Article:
Staying resilient in a multi-risk world

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In a world marked by rising geopolitical tensions, conflict and economic fragility, low risk options for commercial expansion and investments are disappearing fast. This leaves both strategic leaders and risk management professionals with a difficult landscape to navigate in 2024.

Say you are a tech firm building new data centres in Asia. Or an extractives company seeking access to critical minerals in sub-Saharan Africa. Or a manufacturer looking to nearshore operations to Latin America or Central Europe. Long-term stability in your operating environment is a key objective for such ventures. But with the existing global risk context rapidly evolving, along with new threats to business emerging from political polarisation, societal unrest, climate change and advancements in technology, what do you do when everywhere you look has a slew of downside risks?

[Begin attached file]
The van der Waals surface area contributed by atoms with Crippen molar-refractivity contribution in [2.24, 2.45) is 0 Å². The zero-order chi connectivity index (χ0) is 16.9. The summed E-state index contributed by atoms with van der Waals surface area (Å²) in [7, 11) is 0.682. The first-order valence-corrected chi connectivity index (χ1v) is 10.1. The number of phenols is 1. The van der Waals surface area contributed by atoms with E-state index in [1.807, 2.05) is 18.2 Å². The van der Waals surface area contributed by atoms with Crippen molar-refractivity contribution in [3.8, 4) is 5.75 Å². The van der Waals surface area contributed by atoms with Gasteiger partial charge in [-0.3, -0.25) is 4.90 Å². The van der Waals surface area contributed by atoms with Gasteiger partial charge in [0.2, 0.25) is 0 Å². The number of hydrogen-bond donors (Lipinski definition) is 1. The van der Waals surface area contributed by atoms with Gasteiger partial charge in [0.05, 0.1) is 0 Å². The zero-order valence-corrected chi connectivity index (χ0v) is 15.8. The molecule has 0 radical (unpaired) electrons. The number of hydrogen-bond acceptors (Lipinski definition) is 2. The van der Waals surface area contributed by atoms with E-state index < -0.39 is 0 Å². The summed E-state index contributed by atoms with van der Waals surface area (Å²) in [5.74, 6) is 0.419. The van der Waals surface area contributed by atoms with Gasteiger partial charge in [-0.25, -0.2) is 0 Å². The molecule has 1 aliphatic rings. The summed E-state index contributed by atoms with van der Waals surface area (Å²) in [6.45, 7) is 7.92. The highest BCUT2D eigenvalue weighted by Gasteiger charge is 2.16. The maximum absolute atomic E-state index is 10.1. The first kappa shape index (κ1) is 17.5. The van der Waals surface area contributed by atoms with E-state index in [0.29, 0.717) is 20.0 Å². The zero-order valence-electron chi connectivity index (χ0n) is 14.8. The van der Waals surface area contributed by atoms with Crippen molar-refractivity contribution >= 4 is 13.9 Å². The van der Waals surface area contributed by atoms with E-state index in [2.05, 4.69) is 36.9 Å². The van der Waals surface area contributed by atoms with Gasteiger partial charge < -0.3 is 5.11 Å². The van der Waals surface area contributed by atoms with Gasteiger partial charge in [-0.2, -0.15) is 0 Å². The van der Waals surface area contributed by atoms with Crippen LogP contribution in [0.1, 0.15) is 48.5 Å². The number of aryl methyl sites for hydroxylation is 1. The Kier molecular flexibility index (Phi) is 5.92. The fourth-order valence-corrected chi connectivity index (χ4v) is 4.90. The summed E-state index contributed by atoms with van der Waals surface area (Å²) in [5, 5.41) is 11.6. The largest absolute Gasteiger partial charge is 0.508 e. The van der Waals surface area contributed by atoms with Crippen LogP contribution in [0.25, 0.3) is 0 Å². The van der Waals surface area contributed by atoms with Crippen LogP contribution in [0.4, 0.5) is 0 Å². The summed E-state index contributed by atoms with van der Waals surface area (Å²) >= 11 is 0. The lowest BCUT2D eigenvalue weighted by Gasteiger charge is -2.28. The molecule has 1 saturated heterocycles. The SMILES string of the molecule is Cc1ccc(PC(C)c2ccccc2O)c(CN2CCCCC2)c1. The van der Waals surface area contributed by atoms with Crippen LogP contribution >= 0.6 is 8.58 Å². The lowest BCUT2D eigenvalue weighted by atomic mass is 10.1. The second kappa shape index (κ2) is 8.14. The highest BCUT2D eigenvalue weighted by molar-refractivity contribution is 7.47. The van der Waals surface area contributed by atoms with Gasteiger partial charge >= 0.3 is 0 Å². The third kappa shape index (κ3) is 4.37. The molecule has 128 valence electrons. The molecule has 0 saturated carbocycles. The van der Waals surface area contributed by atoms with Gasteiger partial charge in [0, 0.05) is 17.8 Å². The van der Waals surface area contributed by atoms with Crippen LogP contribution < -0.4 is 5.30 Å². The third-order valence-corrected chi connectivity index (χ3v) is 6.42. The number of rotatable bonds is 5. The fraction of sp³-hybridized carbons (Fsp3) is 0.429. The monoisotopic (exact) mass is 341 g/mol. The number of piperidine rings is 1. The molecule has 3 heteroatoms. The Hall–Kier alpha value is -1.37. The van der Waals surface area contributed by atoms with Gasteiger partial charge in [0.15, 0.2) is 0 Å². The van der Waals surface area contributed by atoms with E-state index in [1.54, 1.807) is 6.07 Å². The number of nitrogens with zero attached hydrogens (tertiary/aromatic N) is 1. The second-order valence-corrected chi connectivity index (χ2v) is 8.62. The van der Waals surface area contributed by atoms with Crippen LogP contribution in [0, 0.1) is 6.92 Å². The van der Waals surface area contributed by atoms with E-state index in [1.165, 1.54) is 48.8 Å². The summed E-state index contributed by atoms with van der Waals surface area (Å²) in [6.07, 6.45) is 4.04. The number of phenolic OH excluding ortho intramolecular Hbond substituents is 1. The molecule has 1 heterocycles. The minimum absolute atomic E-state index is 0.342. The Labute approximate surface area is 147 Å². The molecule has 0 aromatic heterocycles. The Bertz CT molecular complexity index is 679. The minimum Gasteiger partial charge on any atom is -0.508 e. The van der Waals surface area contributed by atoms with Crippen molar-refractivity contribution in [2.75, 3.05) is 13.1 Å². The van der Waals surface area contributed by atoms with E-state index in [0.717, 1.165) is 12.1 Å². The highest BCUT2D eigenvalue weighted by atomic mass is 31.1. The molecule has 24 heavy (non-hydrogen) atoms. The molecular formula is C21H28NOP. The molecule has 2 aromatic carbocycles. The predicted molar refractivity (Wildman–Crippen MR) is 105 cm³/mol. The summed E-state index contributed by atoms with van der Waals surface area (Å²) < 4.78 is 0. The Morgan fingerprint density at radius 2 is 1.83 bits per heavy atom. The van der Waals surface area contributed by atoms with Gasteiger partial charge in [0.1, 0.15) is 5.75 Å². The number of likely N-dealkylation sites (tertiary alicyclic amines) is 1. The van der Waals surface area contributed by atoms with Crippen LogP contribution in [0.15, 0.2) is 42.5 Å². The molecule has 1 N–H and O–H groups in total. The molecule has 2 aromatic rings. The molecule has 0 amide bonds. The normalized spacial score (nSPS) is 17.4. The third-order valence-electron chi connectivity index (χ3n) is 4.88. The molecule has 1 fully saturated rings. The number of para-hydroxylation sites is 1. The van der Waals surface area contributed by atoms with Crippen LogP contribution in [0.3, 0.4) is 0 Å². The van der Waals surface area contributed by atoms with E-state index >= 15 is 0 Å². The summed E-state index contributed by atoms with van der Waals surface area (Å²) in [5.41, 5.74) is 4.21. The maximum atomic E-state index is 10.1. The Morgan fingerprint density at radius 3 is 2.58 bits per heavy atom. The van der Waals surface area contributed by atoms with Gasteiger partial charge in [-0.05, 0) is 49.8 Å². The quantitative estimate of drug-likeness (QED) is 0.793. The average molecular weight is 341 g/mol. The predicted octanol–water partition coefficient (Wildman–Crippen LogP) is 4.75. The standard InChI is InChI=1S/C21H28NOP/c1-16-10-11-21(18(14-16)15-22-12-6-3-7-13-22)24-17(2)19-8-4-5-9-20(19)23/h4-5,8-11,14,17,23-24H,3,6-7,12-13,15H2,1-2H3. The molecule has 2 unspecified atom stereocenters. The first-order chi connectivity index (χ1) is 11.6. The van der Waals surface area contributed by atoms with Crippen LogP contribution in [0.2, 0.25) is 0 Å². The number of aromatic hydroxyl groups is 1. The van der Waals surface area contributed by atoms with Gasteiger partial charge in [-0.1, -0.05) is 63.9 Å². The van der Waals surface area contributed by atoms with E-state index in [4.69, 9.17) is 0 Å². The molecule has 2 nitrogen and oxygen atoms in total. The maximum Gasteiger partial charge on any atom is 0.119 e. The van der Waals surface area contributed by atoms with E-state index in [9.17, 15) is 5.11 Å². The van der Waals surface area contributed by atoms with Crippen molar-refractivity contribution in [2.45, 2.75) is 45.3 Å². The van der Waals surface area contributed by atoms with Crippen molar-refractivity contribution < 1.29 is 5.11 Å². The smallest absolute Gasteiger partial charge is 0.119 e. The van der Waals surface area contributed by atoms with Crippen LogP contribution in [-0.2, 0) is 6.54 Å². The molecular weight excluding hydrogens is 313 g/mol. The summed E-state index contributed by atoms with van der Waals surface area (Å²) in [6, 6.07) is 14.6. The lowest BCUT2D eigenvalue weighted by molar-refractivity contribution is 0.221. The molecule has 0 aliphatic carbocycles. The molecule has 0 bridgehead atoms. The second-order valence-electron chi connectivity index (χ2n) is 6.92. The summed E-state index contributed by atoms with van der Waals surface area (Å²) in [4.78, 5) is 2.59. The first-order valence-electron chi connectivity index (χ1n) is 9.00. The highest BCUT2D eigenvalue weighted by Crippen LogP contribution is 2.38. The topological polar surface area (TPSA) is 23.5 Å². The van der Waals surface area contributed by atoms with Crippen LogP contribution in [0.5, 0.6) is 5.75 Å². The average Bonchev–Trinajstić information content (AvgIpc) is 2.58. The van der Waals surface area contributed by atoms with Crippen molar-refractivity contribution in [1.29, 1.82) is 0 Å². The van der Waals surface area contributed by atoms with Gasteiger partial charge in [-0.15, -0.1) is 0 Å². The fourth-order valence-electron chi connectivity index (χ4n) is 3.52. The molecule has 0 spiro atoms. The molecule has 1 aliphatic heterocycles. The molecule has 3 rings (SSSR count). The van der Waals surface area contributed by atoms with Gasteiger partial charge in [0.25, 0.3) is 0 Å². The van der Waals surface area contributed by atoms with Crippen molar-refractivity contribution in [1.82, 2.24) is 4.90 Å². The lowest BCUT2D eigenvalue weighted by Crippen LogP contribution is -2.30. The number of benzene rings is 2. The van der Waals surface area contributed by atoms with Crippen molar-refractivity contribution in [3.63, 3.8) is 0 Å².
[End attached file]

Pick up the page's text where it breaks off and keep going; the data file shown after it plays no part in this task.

These are the types of questions we are increasingly being asked. As once-predictable locations face increasing volatility and many growth opportunities involve expansion into new, more inherently risky locations, the bare fact is that the world has become more uncertain and companies can no longer simply try to avoid risk.

Four recommendations to enhance decision-making

Against this backdrop, risk management strategies must keep up with the evolving landscape to ensure the long-term resilience of investments and operations. This is a significant challenge, but there are approaches you can take that will help you make the right decisions.